At the beginning of the 2017-18 season, the Boston Bruins were on the outside looking in. The team was expected to barely squeak into the playoffs – if that – with very few pegging them as Cup contenders. All over New England, the expectation was simple: make it to the second round.
The way the Bruins performed throughout the latter half of the season was remarkable and surprising to many. No one figured the team’s young prospects would have such an impact so early. For that reason, some think that a deep playoff run is in store, maybe even an appearance in the Stanley Cup Finals. With that said, the expectation of skating by the Toronto Maple Leafs in the first round has been bolstered.
Bruins’ Ever-Improving Roster
The Bruins, despite missing the playoffs two seasons in a row before a first-round exit to the Ottawa Senators last year, had a lot to look forward to entering the 2017-18 season. Charlie McAvoy had a strong performance in the Senators series and players like Danton Heinen, Jake DeBrusk and Anders Bjork were jockeying for roster spots from the first puck drop of the preseason. The former two became Boston’s No. 5 and No. 7 ranked point producers respectively.
On top of that, other young Bruins showed signs of improvement. Matt Grzelcyk was able to solidify his status as an NHL defenseman, appearing in 61 games this season. Sean Kuraly found his niche within the system, appearing in 75 games. Brandon Carlo had a stellar sophomore season, blossoming into the top-4 shutdown defenseman he is capable of being. Then there’s Ryan Donato, a Massachusetts native and Hobey Baker Award finalist who registered five goals and four assists in the first 12 games of his NHL career.
Even slightly older players like Noel Acciari, Tim Schaller, and Riley Nash had strong seasons, filling the role of reliable bottom-nine forwards that the team has desperately been searching for since the dismissal of Gregory Campbell and Daniel Paille. Even Kevan Miller has improved since last season. Better known for his hitting and fighting abilities, Miller has stepped up his puck possession, leading charges through the neutral zone and pitching in with 15 helpers – a career high for the 30-year-old.
The list goes on: Brad Marchand, David Pastrnak, and Patrice Bergeron were all 30-goal scorers this year – Bergeron and Marchand despite appearing in less than 70 games. Torey Krug accumulated 14 goals and 45 assists, both career highs.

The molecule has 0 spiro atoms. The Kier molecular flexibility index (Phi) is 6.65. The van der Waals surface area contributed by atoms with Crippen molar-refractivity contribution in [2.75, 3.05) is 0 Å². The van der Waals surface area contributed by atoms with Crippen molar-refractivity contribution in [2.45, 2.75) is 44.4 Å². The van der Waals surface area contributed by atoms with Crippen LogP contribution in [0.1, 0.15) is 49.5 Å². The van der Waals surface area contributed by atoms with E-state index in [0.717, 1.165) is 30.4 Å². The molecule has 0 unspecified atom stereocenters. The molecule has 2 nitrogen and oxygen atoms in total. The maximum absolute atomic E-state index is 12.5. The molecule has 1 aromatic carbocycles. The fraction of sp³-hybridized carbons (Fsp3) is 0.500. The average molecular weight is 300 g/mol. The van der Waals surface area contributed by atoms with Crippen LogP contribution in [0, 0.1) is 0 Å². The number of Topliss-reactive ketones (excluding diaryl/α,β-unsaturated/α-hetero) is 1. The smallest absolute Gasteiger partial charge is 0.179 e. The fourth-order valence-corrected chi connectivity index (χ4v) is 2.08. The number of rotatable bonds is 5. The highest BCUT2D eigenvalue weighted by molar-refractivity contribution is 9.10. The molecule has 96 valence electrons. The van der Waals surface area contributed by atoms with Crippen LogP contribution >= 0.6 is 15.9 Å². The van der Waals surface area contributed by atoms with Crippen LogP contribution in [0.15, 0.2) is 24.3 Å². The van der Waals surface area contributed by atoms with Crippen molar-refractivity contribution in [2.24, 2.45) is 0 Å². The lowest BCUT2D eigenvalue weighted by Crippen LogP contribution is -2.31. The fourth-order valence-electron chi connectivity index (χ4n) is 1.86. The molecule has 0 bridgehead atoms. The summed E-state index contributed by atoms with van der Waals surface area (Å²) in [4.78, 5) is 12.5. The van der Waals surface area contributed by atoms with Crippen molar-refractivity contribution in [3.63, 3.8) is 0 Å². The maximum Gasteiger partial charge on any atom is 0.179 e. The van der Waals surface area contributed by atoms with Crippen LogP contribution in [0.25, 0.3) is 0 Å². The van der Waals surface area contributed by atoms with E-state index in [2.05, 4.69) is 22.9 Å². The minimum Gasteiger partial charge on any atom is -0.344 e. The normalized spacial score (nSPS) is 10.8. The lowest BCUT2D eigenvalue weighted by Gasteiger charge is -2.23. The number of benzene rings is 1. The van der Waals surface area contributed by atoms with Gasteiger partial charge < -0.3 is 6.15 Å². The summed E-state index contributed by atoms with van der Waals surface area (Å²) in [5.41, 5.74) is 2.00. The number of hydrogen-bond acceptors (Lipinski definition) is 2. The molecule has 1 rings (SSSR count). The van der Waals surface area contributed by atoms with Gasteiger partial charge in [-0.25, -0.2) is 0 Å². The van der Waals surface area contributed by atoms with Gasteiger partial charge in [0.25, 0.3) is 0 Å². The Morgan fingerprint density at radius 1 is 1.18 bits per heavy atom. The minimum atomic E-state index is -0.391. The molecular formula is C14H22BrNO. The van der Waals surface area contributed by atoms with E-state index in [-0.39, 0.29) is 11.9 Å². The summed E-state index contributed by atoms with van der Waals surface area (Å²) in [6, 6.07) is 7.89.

Then there’s Tuukka Rask whose 34-14-5 record is nothing to scoff at nor is his .917 save percentage (SV%) and 2.36 goals against average (GAA). After a rough start to the season, No. 40 went 9-0-1 in March while maintaining a .915 SV% and 2.50 GAA. Six of those 10 games came against playoff teams – the Pittsburgh Penguins, Philadelphia Flyers, Tampa Bay Lightning, Columbus Blue Jackets, and Minnesota Wild.
The Bruins are red hot, even if their last handful of games this season pointed to the contrary.
Bruins’ Success Depends on Their Playoff Run
All of their regular season success will be overshadowed by a first-round exit this postseason. While their progress certainly cannot be discredited, the season will end with more negativity than positivity if the Bruins lose the series to the Leafs – their division rivals.
In fact, an early exit would place general manager Don Sweeney in the same position as last offseason: What needs to be added to make a push for the Cup?
Worsening the blow would be the fact that Sweeney has already put hefty wagers on Rick Nash and Nick Holden, both of whom are on expiring contracts. Expect No. 61 to be looking for more than the $3.9 million cap hit he had this season as the 33-year-old enters the latter stages of his career.
There’s also David Backes’ $6 million cap hit that will feel even heavier when the Bruins look to re-sign Schaller, Kuraly, Grzelcyk, Riley Nash, Anton Blidh, Austin Czarnik, and Colby Cave. Not to mention the fact that Sweeney will have to make the decision on Anton Khudobin who will be an unrestricted free agent this offseason.
All these moves will feel more justified after a solid playoff run. If the Bruins make it to the Eastern Conference Finals, Stanley Cup Finals, or even take the trophy home, it will be the icing on the cake. But one thing is certain: another first-round exit will leave the organization between a rock and a hard place, a position they’ve been in far too often since winning the Cup in 2011.
I cover the Boston Bruins and NCAA Hockey here at The Hockey Writers. Born and raised 10 miles north of Boston, I developed a love for the game of ice hockey at a very young age. There’s really nothing better than this sport, though steak is a close second.